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An Architect's Trend-Setting
Home for the Fair
 
"They say people are fundamentally interested in only three things - food, sex and shelter. I can't say I'm authoritative on the first two, although I'm in favor of both. It's shelter that concerns me, and it's nice to be doing something people are interested in." - Edward Durell Stone

Architectural Model

produced by John Peter
photographed by Phillip Harrington

SOURCE: Look Magazine, February 11, 1964 (layout altered slightly for web readability)

Architect Edward Durell Stone, whose U.S. pavilion was the hit of the 1958 Brussels World's Fair, has every reason to be confidently relaxed about the home he has designed for this World's Fair. Sharing a landscaped site with a traditional and a contemporary house in The House of Good Taste exhibit, it will be visited by more people than any other all-out modern home in history and may well be the most influential, thought-provoking home ever built. Shown above is the scale model.

Those who prefer a traditional house might dismiss this one as too modern. Those who prefer modern design might quickly label it as too conservative and formal. Both judgments would be hasty. For, paradoxically, Stone's trend-setter offers a striking answer to America's most modern problem - the density dilemma - in a traditional way that dates back to ancient Mediterranean cultures.

The World's Fair House is a three-dimensional dramatization of Stone's deeply felt convictions about how people will live. As he explains it: "If the colonies had been settled by the French or Spanish, we would have fallen heir to a completely different tradition. The ancient Pompeians, for example, built their houses wall to wall, presenting a solid front to the street. Behind this stretched a beautiful atrium (a lighted room) and an open courtyard with all the rooms grouped around it." Adapting this idea, Stone created a house that looks inward and develops its personality from the character of the individual family. Walls enclose virtually all of the site. Windows look out on the cloistered gardens that serve as buffer zones between street and neighbors.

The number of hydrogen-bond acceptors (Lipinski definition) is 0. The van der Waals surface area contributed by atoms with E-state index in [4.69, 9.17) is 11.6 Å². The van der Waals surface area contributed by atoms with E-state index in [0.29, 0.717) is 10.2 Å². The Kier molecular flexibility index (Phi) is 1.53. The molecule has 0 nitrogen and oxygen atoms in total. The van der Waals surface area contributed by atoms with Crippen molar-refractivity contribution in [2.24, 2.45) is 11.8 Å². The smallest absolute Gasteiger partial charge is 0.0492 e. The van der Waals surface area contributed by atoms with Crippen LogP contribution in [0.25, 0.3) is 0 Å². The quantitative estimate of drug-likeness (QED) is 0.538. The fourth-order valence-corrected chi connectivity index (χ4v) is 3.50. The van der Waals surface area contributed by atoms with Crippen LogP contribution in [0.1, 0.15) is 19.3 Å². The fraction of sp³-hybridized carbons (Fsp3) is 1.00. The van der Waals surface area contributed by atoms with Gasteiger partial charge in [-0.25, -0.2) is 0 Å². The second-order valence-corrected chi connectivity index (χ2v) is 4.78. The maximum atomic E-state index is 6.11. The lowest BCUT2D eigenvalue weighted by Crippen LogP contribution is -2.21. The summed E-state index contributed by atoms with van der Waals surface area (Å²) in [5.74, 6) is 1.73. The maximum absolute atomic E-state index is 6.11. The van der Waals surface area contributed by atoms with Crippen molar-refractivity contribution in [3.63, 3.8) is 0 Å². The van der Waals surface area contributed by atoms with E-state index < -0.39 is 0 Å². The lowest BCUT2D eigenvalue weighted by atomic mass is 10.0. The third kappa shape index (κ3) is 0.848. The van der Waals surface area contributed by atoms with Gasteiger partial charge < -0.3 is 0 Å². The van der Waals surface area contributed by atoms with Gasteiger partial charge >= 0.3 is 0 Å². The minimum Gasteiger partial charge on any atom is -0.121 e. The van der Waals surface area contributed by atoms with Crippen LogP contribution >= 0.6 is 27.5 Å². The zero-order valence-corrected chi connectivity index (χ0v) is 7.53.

However, our housing traditions are Anglo-Saxon. Our Colonial ancestors sought to live in the manner of the English country squire - a freestanding house on a private plot of land. "As a result," says Stone, "the suburbs of our cities are today being used up by little boxes set on handkerchief lawns ... which is the most impractical way in the world to build dwellings. I think we should stop kidding ourselves and recognize that our land is very precious. We had better cloister our houses and be less wasteful of it. By building wall to wall, with enclosed courtyards, we also gain that other precious commodity so essential to peace and tranquility - privacy."

Edward Durell Stone
(Above) This view of Fair house model in Stone's New York City drafting room shows square roof with latticed overhang, central glass dome. Walls to property lines enclose open courtyards off each corner bedroom.
 
(Right) These three compact plans show how the Fair house can be built wall to wall in space-saving cluster communities without loss of privacy. Center version uses atrium as living room; bottom, without dining room, is three bedroom plan.
Model - Plan I
Model - Plan II
Model - Plan III

A Home with Three Plans for Privacy

Edward Durell Stone's World's Fair House is significant for two reasons: He tackles the fundamental problem posed by our soaring population - the need to live closer together. His solution is a house of beautiful simplicity and style. It centers around a spacious atrium, a 1,026-square-foot room with a 22-foot faceted glass dome. (The all-out World's Fair version will include a 6-foot circular reflecting pool.) This is the heart of the home and the key to Stone's design. All other rooms are planned around the central core, as shown in illustrations at right. These give you a clue to the house's versatility, but none to its warmth and livability.

The real house at the Fair will feature many innovations, from rugged new white wall paneling on the exterior to oil-finished teak panels on the interior. It will be handsomely furnished by decorator Sarah Hunter Kelly, from fine art to a fine kitchen; landscaped for minimum maintenance by Clarke & Rapuano, with flowering trees and rose gardens off each bedroom.

Not everyone will find this his "perfect" house. But all will agree that Stone has designed something exciting to see and challenging to think about. After all, that's why we have World's Fairs.

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